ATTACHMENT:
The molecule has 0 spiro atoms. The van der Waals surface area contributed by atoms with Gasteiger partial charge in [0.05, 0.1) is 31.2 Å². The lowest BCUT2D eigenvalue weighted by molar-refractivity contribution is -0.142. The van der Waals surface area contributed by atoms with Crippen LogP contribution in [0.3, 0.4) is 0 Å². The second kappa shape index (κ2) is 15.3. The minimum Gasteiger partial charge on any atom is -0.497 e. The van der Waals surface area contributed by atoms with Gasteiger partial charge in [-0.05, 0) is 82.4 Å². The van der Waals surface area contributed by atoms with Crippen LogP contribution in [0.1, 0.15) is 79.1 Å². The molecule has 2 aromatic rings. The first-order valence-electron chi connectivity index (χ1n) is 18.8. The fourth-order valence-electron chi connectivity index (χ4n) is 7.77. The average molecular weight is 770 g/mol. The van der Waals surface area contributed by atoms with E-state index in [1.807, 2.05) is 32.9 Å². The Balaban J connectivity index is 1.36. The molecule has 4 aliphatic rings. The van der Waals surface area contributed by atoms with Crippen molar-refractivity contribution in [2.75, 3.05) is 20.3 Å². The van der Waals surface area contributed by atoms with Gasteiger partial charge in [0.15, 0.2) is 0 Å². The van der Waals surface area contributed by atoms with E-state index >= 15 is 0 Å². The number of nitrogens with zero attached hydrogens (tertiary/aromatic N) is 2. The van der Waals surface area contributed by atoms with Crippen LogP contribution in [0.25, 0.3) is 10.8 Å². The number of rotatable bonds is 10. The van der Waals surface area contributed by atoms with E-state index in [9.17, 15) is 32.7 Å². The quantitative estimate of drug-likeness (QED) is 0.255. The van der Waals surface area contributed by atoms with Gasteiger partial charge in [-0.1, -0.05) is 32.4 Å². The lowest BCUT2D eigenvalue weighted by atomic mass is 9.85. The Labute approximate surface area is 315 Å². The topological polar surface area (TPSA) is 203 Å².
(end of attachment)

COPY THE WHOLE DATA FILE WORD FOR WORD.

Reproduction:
The molecule has 0 spiro atoms. The van der Waals surface area contributed by atoms with Gasteiger partial charge in [0.05, 0.1) is 31.2 Å². The lowest BCUT2D eigenvalue weighted by molar-refractivity contribution is -0.142. The van der Waals surface area contributed by atoms with Crippen LogP contribution in [0.3, 0.4) is 0 Å². The second kappa shape index (κ2) is 15.3. The minimum Gasteiger partial charge on any atom is -0.497 e. The van der Waals surface area contributed by atoms with Gasteiger partial charge in [-0.05, 0) is 82.4 Å². The van der Waals surface area contributed by atoms with Crippen LogP contribution in [0.1, 0.15) is 79.1 Å². The molecule has 2 aromatic rings. The first-order valence-electron chi connectivity index (χ1n) is 18.8. The fourth-order valence-electron chi connectivity index (χ4n) is 7.77. The average molecular weight is 770 g/mol. The van der Waals surface area contributed by atoms with E-state index in [1.807, 2.05) is 32.9 Å². The Balaban J connectivity index is 1.36. The molecule has 4 aliphatic rings. The van der Waals surface area contributed by atoms with Crippen molar-refractivity contribution in [2.75, 3.05) is 20.3 Å². The van der Waals surface area contributed by atoms with Gasteiger partial charge in [0.15, 0.2) is 0 Å². The van der Waals surface area contributed by atoms with E-state index >= 15 is 0 Å². The number of nitrogens with zero attached hydrogens (tertiary/aromatic N) is 2. The van der Waals surface area contributed by atoms with Crippen LogP contribution in [0.25, 0.3) is 10.8 Å². The number of rotatable bonds is 10. The van der Waals surface area contributed by atoms with E-state index in [9.17, 15) is 32.7 Å². The quantitative estimate of drug-likeness (QED) is 0.255. The van der Waals surface area contributed by atoms with Gasteiger partial charge in [-0.1, -0.05) is 32.4 Å². The lowest BCUT2D eigenvalue weighted by atomic mass is 9.85. The Labute approximate surface area is 315 Å². The topological polar surface area (TPSA) is 203 Å².